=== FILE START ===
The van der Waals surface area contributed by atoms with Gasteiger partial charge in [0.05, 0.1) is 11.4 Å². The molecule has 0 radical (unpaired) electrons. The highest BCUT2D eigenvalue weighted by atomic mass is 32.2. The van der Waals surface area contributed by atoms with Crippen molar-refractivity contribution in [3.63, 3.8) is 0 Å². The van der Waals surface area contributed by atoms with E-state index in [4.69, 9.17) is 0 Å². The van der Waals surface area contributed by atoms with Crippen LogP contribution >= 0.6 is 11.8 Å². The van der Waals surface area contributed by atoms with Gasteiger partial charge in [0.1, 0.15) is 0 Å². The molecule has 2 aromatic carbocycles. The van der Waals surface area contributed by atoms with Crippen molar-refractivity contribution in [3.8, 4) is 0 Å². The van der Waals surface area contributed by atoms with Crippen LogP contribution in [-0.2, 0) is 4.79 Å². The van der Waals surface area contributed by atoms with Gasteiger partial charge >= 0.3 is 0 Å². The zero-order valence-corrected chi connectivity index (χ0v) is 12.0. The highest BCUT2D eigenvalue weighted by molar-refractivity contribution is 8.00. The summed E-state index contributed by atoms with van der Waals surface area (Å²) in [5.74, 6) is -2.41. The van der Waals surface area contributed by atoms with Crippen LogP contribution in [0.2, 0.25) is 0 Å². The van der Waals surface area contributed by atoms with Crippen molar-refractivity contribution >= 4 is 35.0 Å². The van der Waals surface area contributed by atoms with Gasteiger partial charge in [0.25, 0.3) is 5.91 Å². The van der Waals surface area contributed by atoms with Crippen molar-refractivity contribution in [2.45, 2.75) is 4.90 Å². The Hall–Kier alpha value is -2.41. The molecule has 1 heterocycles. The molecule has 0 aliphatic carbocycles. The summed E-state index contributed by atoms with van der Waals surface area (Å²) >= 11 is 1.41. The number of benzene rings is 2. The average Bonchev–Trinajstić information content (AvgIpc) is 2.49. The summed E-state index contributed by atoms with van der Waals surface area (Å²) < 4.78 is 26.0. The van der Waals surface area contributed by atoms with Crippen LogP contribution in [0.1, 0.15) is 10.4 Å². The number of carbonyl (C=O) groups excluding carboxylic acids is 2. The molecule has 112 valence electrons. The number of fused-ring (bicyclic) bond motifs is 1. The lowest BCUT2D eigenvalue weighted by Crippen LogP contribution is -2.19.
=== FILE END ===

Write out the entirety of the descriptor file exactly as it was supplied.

The van der Waals surface area contributed by atoms with Gasteiger partial charge in [0.05, 0.1) is 11.4 Å². The molecule has 0 radical (unpaired) electrons. The highest BCUT2D eigenvalue weighted by atomic mass is 32.2. The van der Waals surface area contributed by atoms with Crippen molar-refractivity contribution in [3.63, 3.8) is 0 Å². The van der Waals surface area contributed by atoms with E-state index in [4.69, 9.17) is 0 Å². The van der Waals surface area contributed by atoms with Crippen LogP contribution >= 0.6 is 11.8 Å². The van der Waals surface area contributed by atoms with Gasteiger partial charge in [0.1, 0.15) is 0 Å². The molecule has 2 aromatic carbocycles. The van der Waals surface area contributed by atoms with Crippen molar-refractivity contribution in [3.8, 4) is 0 Å². The van der Waals surface area contributed by atoms with Crippen LogP contribution in [-0.2, 0) is 4.79 Å². The van der Waals surface area contributed by atoms with Gasteiger partial charge >= 0.3 is 0 Å². The zero-order valence-corrected chi connectivity index (χ0v) is 12.0. The highest BCUT2D eigenvalue weighted by molar-refractivity contribution is 8.00. The summed E-state index contributed by atoms with van der Waals surface area (Å²) in [5.74, 6) is -2.41. The van der Waals surface area contributed by atoms with Crippen LogP contribution in [0.2, 0.25) is 0 Å². The van der Waals surface area contributed by atoms with Crippen molar-refractivity contribution >= 4 is 35.0 Å². The van der Waals surface area contributed by atoms with Gasteiger partial charge in [0.25, 0.3) is 5.91 Å². The van der Waals surface area contributed by atoms with Crippen molar-refractivity contribution in [2.45, 2.75) is 4.90 Å². The Hall–Kier alpha value is -2.41. The molecule has 1 heterocycles. The molecule has 0 aliphatic carbocycles. The summed E-state index contributed by atoms with van der Waals surface area (Å²) >= 11 is 1.41. The number of benzene rings is 2. The average Bonchev–Trinajstić information content (AvgIpc) is 2.49. The summed E-state index contributed by atoms with van der Waals surface area (Å²) < 4.78 is 26.0. The van der Waals surface area contributed by atoms with Crippen LogP contribution in [0.1, 0.15) is 10.4 Å². The number of carbonyl (C=O) groups excluding carboxylic acids is 2. The molecule has 112 valence electrons. The number of fused-ring (bicyclic) bond motifs is 1. The lowest BCUT2D eigenvalue weighted by Crippen LogP contribution is -2.19.